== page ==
Health Field Looks for Information Technology Workers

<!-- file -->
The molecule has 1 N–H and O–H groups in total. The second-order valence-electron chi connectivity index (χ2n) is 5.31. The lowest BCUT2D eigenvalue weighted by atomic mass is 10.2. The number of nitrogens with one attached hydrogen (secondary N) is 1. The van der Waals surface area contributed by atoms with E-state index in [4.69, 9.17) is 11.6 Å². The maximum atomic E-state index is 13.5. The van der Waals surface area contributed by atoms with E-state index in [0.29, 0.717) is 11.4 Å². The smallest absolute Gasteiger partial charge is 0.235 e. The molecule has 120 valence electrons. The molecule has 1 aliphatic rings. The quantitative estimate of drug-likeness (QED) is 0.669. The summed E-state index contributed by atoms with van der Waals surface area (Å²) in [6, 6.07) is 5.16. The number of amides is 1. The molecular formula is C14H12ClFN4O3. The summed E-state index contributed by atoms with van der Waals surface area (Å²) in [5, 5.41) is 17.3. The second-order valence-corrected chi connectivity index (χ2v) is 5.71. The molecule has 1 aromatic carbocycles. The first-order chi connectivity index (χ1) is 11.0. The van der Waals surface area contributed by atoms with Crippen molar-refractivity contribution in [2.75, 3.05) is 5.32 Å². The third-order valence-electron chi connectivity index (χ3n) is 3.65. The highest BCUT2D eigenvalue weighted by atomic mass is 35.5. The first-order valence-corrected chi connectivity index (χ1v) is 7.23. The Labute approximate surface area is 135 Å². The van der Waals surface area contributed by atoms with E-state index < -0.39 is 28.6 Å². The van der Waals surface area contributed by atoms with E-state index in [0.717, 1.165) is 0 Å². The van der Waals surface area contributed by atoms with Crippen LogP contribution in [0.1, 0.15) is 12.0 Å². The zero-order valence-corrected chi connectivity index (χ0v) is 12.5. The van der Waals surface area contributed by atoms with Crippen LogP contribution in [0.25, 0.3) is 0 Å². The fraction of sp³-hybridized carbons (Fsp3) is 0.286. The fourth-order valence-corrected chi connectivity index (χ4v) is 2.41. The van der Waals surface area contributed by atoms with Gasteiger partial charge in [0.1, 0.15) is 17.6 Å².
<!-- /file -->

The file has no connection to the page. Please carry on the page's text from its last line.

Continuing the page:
The health care industry is falling behind in the race to recruit young information technology workers, due in part to an inability to compete with the salaries and career opportunities provided by mainstream technology companies, the Dallas Morning News reports. The shortfall is particularly acute for medical technologists, who work with sophisticated diagnostic computer equipment. The American Society of Clinical Pathologists certifies about 2,400 medical technology students per year, while demand is nearly 5,000, according to Jody Talbert, a vice president at the health care recruiting firm Martin Fletcher & Associates in Irving, Texas. According to Talbert, hospital wages of $13 to $19.50 per hour are low in comparison with the salaries offered to tech workers elsewhere. Also, hospitals typically do not have the "large business structures" in their labs and IT departments to foster rapid upward mobility, according to the chief of pathology at Baylor University Medical Center in Dallas, which reports that vacancy rates for medical technologists exceed 10%. Elaine Norris, a medical technologist at Baylor, agrees that health care can't compete with the high-tech industry in terms of salary, but she argues that health care has a recruiting hook that companies such as Microsoft, Dell and Texas Instruments don't have. According to Norris, the health industry should encourage tech-minded people to ask not only what they can gain in terms of compensation, but also how their career choices help "society better itself" (Godinez, Dallas Morning News, 6/24).This is part of the California Healthline Daily Edition, a summary of health policy coverage from major news organizations. Sign up for an email subscription.